Episode 177: Defcon hacks and blockchain facts

We kick off this week’s show with an overview of the stories coming out of the Defcon security conference held this week in Las Vegas. Keeping security in mind, we talk about Amazon Web Services’ new cloud IoT security product, and Google’s lack of transparency around location data tracking. From there we move to Wi-Fi stories, covering the new Arris Wi-Fi Easy Mesh router and Samsung’s new SmartThings gear that usesĀ Plume’s software for better Wi-Fi. In a section on digital assistants we get Kevin’s options on the new Samsung Galaxy Home speaker and talk about Microsoft’s Cortana collaborating with Amazon Alexa. On a related note, Kevin completes his review of the Lenovo Smart Display and I talk about my test of the Joule sous vide cooker. To wrap it up we answer a listener question about installing a connected wall switch to control his ceiling fan.

Samsung’s Galaxy Home smart speaker doesn’t look like the competition.

Our guest this week is Alison Clift-Jennings, CEO of Filament who came on the show to discuss what blockchain can do for the internet of things. One big area we discussed was micropayments. Another was how Clift-Jennings realized that to create the business she envisioned, she was going to have to build some hardware. We also spent a lot of time thinking about building decentralized trust and where information theory meets economic theory. It’s a fun show.

Hosts: Kevin Tofel and Stacey Higginbotham
Guest: Alison Clift-Jennings, CEO of Filament
Sponsors: NETGEAR and Afero

  • Hacked Alexas and voting machines
  • Google needs to be transparent about user data
  • An update for SmartThings featuring Plume
  • Why Filament had to build a special chip for the blockchain
  • The parallels between information theory and economic theory as it relates to data

Episode 147: Okay Google, manage my home

At CES I made the decision to traumatize my family and swap out the Amazon Echo for the Google Home despite Wi-Fi challenges. We kick off this week’s show explaining why, and discussing some new tricks the Home has. From there, we hit the partnership between Maersk and IBM to create a digitized supply chain using the blockchain. Then we talk about a startup that might help with that effort. Add in news bits ranging from BMW acquiring ParkMobile to a new low power wide area network module that can last 15 years, and we round out the first half of the show. We also answer a listener question about radiation from IoT devices.

Port of Algeciras, Spain. Image courtesy of Maersk.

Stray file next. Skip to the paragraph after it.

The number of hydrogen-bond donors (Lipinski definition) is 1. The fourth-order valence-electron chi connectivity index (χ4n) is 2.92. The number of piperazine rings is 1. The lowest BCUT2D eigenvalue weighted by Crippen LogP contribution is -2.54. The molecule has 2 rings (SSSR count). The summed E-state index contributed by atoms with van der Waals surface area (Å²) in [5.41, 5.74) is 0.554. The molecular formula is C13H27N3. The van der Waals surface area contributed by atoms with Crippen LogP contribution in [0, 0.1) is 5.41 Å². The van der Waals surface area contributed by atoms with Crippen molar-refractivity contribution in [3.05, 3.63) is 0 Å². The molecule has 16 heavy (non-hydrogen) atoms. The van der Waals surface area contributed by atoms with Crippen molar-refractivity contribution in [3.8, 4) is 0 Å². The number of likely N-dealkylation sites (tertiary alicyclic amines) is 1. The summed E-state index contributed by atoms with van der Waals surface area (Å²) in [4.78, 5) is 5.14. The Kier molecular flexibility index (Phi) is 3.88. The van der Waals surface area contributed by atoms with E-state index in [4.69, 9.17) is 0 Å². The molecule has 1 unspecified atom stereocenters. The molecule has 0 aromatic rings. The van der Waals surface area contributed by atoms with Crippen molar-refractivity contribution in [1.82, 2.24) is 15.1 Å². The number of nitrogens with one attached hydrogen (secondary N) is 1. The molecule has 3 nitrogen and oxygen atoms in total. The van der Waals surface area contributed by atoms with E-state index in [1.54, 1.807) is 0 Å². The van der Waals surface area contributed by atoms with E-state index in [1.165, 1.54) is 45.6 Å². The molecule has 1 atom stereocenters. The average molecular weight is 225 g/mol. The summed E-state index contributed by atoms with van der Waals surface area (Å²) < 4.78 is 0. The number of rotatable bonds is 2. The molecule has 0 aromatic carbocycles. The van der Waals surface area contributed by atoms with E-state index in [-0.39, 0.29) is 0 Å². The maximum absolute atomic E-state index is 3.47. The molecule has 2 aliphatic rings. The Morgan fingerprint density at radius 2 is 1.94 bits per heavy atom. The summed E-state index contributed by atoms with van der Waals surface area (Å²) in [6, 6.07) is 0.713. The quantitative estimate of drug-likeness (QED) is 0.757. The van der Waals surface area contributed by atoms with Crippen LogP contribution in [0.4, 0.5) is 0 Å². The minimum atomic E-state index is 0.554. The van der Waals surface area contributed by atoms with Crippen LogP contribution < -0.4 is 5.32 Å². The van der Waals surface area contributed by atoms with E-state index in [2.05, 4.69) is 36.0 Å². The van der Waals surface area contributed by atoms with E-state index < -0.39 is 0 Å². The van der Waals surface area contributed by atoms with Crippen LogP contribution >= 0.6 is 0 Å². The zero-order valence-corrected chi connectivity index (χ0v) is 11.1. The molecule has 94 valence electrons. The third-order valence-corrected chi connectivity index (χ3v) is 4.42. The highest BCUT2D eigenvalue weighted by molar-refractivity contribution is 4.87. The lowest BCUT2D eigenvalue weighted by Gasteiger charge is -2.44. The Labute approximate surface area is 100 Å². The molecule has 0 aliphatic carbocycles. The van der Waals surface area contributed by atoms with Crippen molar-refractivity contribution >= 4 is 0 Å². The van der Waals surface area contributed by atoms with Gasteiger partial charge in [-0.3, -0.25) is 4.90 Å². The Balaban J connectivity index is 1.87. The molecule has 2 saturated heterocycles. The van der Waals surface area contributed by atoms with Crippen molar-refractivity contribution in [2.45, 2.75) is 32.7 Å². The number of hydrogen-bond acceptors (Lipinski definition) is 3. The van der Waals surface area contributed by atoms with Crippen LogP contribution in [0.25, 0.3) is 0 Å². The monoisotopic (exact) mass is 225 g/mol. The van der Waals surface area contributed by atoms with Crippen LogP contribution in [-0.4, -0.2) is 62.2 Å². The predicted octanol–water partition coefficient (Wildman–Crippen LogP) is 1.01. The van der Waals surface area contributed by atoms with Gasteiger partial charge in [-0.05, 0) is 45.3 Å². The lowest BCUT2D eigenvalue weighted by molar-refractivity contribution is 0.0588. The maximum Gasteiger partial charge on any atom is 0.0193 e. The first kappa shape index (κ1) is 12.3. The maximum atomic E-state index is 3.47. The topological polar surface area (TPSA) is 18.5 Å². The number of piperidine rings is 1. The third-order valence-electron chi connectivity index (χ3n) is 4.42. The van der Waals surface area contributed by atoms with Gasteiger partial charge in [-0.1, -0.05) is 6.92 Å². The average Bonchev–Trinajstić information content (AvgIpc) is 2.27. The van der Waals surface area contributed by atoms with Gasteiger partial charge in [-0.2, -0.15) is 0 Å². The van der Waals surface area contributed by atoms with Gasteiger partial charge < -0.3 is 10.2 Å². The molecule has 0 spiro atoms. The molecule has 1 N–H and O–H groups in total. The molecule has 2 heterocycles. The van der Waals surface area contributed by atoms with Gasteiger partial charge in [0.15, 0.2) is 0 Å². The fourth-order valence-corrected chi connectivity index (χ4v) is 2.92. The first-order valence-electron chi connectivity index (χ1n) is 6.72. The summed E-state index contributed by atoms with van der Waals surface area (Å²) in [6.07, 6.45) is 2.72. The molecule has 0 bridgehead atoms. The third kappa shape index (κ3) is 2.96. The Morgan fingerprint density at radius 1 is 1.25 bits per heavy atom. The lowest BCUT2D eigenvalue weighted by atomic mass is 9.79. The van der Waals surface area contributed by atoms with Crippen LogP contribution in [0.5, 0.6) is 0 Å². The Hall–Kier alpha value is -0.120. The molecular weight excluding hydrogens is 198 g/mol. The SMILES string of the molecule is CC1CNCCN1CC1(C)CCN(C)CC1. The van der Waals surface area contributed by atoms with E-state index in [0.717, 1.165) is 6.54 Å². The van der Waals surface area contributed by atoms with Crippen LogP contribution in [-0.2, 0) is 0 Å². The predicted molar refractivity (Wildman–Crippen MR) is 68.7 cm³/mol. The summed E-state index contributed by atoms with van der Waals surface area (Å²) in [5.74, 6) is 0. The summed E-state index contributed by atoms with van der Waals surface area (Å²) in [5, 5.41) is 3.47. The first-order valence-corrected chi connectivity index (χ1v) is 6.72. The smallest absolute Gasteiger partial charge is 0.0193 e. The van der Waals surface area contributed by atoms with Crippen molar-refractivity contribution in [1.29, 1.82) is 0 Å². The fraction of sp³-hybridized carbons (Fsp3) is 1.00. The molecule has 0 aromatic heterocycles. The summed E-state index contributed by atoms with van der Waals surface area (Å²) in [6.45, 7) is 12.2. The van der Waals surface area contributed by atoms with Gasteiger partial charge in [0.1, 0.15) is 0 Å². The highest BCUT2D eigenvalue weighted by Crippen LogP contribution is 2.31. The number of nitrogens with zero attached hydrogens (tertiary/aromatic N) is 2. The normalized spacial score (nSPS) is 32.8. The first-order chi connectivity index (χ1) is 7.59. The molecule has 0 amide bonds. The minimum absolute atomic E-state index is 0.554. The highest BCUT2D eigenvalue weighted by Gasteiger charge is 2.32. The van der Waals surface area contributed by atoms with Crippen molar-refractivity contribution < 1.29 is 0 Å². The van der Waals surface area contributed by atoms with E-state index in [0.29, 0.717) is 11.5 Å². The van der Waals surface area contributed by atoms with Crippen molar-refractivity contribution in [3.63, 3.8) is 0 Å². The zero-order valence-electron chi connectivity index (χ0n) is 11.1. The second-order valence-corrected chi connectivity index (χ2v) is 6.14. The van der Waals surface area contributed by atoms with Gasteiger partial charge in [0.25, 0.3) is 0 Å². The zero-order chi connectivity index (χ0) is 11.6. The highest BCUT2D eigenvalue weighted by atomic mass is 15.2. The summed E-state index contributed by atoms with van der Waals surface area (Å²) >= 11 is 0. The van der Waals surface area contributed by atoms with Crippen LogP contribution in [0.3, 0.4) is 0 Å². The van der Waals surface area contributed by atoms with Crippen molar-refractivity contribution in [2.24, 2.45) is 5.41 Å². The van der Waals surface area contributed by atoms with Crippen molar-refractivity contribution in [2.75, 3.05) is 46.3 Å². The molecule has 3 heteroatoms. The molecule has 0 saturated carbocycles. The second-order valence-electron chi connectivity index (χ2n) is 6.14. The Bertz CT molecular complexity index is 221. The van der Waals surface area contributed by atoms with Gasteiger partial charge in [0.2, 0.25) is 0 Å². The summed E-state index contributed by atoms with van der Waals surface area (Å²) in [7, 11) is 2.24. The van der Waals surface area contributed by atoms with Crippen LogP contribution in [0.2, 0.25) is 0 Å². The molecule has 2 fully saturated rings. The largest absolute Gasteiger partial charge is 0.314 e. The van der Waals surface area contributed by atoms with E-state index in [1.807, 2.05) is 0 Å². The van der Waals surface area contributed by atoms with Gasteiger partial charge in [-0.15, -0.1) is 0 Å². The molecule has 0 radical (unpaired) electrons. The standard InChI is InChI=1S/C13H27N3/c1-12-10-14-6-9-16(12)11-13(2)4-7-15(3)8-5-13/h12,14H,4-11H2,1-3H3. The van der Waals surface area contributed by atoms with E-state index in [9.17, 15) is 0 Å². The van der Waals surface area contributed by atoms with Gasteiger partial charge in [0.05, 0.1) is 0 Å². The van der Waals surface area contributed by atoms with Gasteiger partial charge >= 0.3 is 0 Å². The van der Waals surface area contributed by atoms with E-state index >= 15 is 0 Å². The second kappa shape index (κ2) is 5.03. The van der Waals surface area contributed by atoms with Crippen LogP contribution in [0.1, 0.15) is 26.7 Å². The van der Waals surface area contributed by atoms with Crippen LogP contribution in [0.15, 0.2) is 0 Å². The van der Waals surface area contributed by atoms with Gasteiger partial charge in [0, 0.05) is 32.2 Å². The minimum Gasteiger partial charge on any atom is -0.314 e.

Our guest takes us back to the topic of IoT networks and the future 5G holds for the internet of things. Chetan Sharma is the founder of Chetan Sharma Consulting, and is a widely respected telecom analyst. He talks about what networks are likely to succeed and why, and then also digs into his thoughts on how we should rethink competition and M&A in the digital economy. He also asks if it’s too late to regulate anticompetitive data practices in the U.S. I hope you enjoy the show.

Hosts: Stacey Higginbotham and Kevin Tofel
Guest: Chetan Sharma of Chetan Sharma Consulting
Sponsors: PointCentral and CBT Nuggets

  • The Google Home has a secret API
  • IBM and Maersk ask what blockchain can do for shipping
  • What 5G means for IoT and which flavor arrives first
  • Things to know when picking a LPWAN
  • Our anticompetitive regime is built for the 20th century, not the 21st

7 things successful companies do to make money with the Internet of things

Technical skills are important when it comes to deploying a new connected manufacturing plant or designing a just-in-time inventory management system. But equally important is developing a management culture that can really take advantage of the data transparency that connectivity can offer a business, according to this week’s guest on the IoT podcast. Satya Ramaswamy of Tata Consultancy Services shares his thoughts about a recent report on the Internet of things and how companies can adapt to really take advantage of this business shift.

Richard Branson with his Ring doorbell. Image courtesy of Ring.
Richard Branson with his Ring doorbell. Image courtesy of Ring.

Before we talk to Ramaswamy, Kevin Tofel and I discuss Google’s new router and why it might be the best thing for the smart home. We also explore Intel’s commitment to the internet of things based on its stunt-heavy opener at the Intel Developer Forum this week. In funding news we talk about a $28 million round for connected video doorbell company Ring as well as $5 million in funding for a startup that’s combining the internet of things and the blockchain technology behind Bitcoin. Enjoy the show.

Hosts: Stacey Higginbotham and Kevin Tofel
Guest: Satya Ramaswamy of Tata Consultancy Services

  • Google’s new router isn’t just for Wi-Fi, it also has Bluetooth and its Weave IoT protocol
  • Intel’s Developer Forum was less about silicon and more about gadgets
  • How to build a decentralized IoT technology stack
  • The 7 steps to build a company culture to take advantage of the internet of things
  • In the web world machines replaced the seller, but with IoT machines replace the buyer